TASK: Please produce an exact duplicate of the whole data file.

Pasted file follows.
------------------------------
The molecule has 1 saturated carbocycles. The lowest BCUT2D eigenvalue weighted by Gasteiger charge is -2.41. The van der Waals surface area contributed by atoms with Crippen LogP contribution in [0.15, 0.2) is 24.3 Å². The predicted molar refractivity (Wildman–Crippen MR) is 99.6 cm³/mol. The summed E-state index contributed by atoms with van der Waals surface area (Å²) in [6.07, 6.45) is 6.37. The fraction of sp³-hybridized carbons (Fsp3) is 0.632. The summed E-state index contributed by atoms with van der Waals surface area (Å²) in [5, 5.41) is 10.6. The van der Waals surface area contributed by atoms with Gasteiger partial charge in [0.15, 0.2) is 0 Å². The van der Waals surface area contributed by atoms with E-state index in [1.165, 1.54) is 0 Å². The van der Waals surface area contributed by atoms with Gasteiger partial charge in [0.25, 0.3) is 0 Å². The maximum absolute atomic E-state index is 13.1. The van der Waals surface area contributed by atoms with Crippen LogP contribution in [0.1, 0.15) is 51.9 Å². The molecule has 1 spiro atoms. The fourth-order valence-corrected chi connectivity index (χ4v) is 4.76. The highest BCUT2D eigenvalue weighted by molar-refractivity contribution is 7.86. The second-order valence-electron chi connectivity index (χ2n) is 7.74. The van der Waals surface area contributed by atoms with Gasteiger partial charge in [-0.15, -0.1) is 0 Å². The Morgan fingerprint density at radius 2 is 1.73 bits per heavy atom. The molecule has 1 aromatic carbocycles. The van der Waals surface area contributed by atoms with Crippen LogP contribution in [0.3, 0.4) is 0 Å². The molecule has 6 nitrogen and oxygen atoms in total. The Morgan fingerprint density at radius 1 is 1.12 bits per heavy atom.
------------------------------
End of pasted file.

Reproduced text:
The molecule has 1 saturated carbocycles. The lowest BCUT2D eigenvalue weighted by Gasteiger charge is -2.41. The van der Waals surface area contributed by atoms with Crippen LogP contribution in [0.15, 0.2) is 24.3 Å². The predicted molar refractivity (Wildman–Crippen MR) is 99.6 cm³/mol. The summed E-state index contributed by atoms with van der Waals surface area (Å²) in [6.07, 6.45) is 6.37. The fraction of sp³-hybridized carbons (Fsp3) is 0.632. The summed E-state index contributed by atoms with van der Waals surface area (Å²) in [5, 5.41) is 10.6. The van der Waals surface area contributed by atoms with Gasteiger partial charge in [0.15, 0.2) is 0 Å². The van der Waals surface area contributed by atoms with E-state index in [1.165, 1.54) is 0 Å². The van der Waals surface area contributed by atoms with Gasteiger partial charge in [0.25, 0.3) is 0 Å². The maximum absolute atomic E-state index is 13.1. The van der Waals surface area contributed by atoms with Crippen LogP contribution in [0.1, 0.15) is 51.9 Å². The molecule has 1 spiro atoms. The fourth-order valence-corrected chi connectivity index (χ4v) is 4.76. The highest BCUT2D eigenvalue weighted by molar-refractivity contribution is 7.86. The second-order valence-electron chi connectivity index (χ2n) is 7.74. The van der Waals surface area contributed by atoms with Gasteiger partial charge in [-0.15, -0.1) is 0 Å². The Morgan fingerprint density at radius 2 is 1.73 bits per heavy atom. The molecule has 1 aromatic carbocycles. The van der Waals surface area contributed by atoms with Crippen LogP contribution in [0.3, 0.4) is 0 Å². The molecule has 6 nitrogen and oxygen atoms in total. The Morgan fingerprint density at radius 1 is 1.12 bits per heavy atom.